1. Faced with 3,000 possible courses, I went crazy: South Asian Anthropology, Russian Folklore, Mandarin Chinese, Tibetan Culture, Languages of Africa. Competing with students majoring in these topics, I didn't do well, and eked by with B's (failing grades in grad school).
2. I planned to become a book editor, not a literature scholar, so why did I need to read Ralph Roister Doister, Pamela, The Mill on the Floss, Love's Alchemy, The Vicar of Wakefield, Sartor Resartus, Ulysses, , The Waste Land, and The Duchess of Pembroke's Arcadia? I got B's in my English classes, too.
So there was no question of going on for a Ph.D. -- it wasn't going to happen. Instead, in the spring of 1984, as I prepared for my comprehensive exams in Restoration-Augustan and Romantic Literature, I sent out resumes to 130 publishing companies, 48 newspapers, 34 television stations, and 16 translation agencies.
The semester ended; I spent two weeks in India with Viju, two weeks in my old room in Rock Island, and then returned to Bloomington to finish my degree with a summer school class. I applied for my old job in the Memorial Union Snack Bar.
Then one day in July, someone asked "Why don't you teach? They always need English professors."
"But...I hate teaching! Surly students who never do the assigned readings, fall asleep in class, and make homophobic comments!"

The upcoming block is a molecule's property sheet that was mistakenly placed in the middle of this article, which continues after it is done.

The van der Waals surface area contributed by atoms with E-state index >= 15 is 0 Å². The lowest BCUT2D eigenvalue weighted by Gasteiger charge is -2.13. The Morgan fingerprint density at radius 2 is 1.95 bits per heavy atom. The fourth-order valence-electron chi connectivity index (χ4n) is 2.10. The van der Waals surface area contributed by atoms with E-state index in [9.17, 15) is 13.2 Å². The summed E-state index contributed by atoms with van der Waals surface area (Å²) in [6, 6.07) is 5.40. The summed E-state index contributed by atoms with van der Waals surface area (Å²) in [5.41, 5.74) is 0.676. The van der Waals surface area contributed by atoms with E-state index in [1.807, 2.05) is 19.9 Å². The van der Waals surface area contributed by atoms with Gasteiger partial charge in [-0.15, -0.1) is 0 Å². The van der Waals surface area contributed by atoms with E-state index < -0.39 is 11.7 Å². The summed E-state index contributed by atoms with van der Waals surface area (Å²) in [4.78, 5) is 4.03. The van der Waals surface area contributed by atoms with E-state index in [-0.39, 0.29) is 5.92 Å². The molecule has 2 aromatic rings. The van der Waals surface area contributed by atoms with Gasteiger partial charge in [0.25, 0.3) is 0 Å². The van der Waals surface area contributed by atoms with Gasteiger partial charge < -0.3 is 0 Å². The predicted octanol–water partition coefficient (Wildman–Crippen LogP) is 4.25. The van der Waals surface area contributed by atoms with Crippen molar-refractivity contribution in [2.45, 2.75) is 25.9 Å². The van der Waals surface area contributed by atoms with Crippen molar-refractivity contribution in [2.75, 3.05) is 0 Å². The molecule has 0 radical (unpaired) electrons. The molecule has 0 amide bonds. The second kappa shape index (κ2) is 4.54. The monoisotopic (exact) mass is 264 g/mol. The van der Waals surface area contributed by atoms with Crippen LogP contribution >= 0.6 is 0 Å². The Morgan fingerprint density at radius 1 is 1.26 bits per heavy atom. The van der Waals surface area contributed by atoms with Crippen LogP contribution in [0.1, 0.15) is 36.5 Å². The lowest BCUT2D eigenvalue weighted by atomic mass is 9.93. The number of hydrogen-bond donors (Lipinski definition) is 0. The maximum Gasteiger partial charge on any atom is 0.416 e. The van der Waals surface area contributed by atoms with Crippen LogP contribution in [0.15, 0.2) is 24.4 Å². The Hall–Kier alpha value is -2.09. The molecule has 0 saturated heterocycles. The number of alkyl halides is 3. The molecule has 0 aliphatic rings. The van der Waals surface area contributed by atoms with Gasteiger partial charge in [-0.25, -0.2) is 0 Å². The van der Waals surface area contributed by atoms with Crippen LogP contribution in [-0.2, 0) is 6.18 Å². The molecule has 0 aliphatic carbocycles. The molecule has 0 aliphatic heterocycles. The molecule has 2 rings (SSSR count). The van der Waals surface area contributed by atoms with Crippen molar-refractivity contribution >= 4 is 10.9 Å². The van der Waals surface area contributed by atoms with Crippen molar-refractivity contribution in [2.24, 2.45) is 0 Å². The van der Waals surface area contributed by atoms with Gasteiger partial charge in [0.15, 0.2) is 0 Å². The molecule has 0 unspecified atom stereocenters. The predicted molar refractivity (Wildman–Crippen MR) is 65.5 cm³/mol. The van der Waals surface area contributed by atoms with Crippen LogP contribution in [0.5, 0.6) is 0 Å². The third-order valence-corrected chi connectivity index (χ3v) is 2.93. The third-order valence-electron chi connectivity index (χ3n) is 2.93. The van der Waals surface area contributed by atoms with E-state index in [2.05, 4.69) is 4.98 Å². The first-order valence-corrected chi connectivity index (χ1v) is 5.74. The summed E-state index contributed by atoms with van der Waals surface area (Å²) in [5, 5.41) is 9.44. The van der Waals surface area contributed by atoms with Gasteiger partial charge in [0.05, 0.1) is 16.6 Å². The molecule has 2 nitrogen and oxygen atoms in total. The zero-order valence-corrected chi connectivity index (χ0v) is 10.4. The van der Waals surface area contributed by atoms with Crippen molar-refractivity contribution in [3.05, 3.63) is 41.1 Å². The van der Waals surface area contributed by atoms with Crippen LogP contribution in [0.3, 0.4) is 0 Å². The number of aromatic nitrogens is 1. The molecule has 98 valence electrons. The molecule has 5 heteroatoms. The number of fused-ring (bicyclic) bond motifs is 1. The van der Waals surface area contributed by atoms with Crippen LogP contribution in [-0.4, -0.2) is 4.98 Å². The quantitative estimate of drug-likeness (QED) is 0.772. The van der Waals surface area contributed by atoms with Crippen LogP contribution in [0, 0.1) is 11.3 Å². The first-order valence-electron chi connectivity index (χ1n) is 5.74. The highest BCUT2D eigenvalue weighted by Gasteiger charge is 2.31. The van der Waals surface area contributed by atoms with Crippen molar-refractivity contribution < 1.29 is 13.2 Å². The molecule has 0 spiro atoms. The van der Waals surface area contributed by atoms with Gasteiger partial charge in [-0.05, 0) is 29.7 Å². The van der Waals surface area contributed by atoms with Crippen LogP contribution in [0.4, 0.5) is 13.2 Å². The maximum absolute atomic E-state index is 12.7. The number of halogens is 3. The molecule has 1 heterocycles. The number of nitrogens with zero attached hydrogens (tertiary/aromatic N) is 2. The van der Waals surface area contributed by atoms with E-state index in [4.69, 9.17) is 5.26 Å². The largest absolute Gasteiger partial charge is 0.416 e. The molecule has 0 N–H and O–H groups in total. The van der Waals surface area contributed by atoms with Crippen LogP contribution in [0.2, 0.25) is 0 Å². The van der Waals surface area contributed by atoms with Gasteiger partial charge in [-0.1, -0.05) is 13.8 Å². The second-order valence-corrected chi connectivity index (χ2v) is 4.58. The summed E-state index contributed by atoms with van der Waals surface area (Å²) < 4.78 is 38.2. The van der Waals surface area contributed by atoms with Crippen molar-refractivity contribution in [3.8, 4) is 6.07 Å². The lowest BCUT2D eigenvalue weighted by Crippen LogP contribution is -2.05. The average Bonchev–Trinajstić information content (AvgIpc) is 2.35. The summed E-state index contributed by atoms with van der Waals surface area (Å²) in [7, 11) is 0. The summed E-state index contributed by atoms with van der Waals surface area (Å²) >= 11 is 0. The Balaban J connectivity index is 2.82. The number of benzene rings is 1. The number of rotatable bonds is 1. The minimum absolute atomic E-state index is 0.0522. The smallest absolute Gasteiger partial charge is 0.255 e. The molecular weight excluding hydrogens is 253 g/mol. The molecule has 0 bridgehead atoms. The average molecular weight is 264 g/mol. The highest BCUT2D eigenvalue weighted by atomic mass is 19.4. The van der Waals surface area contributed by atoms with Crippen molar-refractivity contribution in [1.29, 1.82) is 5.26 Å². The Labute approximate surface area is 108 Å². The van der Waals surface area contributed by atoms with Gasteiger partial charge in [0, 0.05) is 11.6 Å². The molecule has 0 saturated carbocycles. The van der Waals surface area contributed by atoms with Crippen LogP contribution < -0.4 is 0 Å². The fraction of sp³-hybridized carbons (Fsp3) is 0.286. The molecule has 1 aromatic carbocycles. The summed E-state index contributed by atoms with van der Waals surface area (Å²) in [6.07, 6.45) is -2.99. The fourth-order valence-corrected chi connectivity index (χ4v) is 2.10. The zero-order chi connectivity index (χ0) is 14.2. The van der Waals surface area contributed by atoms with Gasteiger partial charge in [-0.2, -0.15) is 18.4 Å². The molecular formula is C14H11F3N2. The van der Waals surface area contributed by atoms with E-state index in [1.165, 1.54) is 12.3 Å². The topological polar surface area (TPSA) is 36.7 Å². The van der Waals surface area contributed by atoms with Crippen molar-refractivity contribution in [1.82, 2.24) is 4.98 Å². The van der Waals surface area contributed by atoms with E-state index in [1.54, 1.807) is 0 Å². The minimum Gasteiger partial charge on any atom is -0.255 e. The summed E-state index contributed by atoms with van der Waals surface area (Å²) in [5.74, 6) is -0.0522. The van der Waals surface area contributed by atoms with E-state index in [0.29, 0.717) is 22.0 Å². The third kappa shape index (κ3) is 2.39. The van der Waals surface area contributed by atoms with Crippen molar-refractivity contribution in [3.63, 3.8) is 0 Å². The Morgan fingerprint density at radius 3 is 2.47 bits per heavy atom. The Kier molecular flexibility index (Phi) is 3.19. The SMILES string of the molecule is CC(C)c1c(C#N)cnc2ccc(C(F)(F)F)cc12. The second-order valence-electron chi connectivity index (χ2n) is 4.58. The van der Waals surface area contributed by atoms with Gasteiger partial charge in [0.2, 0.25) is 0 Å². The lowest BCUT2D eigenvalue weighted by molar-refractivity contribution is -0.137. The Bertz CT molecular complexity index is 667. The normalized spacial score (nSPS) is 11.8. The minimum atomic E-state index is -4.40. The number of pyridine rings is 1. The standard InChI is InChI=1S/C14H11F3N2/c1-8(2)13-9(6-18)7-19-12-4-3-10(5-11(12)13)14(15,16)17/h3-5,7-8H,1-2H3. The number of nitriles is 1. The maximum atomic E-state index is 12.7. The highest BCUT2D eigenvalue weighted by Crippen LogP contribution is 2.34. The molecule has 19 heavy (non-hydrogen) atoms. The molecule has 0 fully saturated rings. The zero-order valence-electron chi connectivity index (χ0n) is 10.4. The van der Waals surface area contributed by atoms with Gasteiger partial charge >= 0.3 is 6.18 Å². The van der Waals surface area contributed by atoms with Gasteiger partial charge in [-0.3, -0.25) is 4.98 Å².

"Do you hate it more than making sandwiches?"
I got a copy of the Chronicle of Higher Education, which lists academic job openings. It was mid-July, so there weren't a lot of jobs for the fall still open, and most required a Ph.D. But I applied for five teaching positions, and in mid-August, I got a phone call from Lone Star College in Houston, Texas: "Classes start in a week: Intro to Literature, Survey of American Literature, and two Freshman Comps. How soon can you be here?"
Houston, Texas or making sandwiches?
|The Lyceum, Ole Miss|
As I was driving through Tennessee, I saw two country boys with guns (top photo), and thought "This is a good sign."
I spent the night in Oxford, Mississippi, and walked onto the campus of Ole Miss, the University of Mississippi. The Lyceum was brightly lit in the darkness. I wondered if I would see Luster and Quentin from The Sound and the Fury, or Bo and Luke Duke from The Dukes of Hazard, or at least more country boys with guns.
Levee in Rock Island, a forest with grassy walkways and secluded groves of oak, elm and magnolia trees, where men met each other in secret, in the dark.
Lots of men -- rugged Ole Miss Rebel football players, well-kept businessmen-types, bears, blue collars, rednecks who drove a dozen miles to stand in seclusion in the warm, humid night. Lots of muscles. The smell of beer and cigarettes and sweat.
Another good sign. Maybe Texas wouldn't be so bad after all.
See also: 36 Hours of Cruising at Lambert International Airport.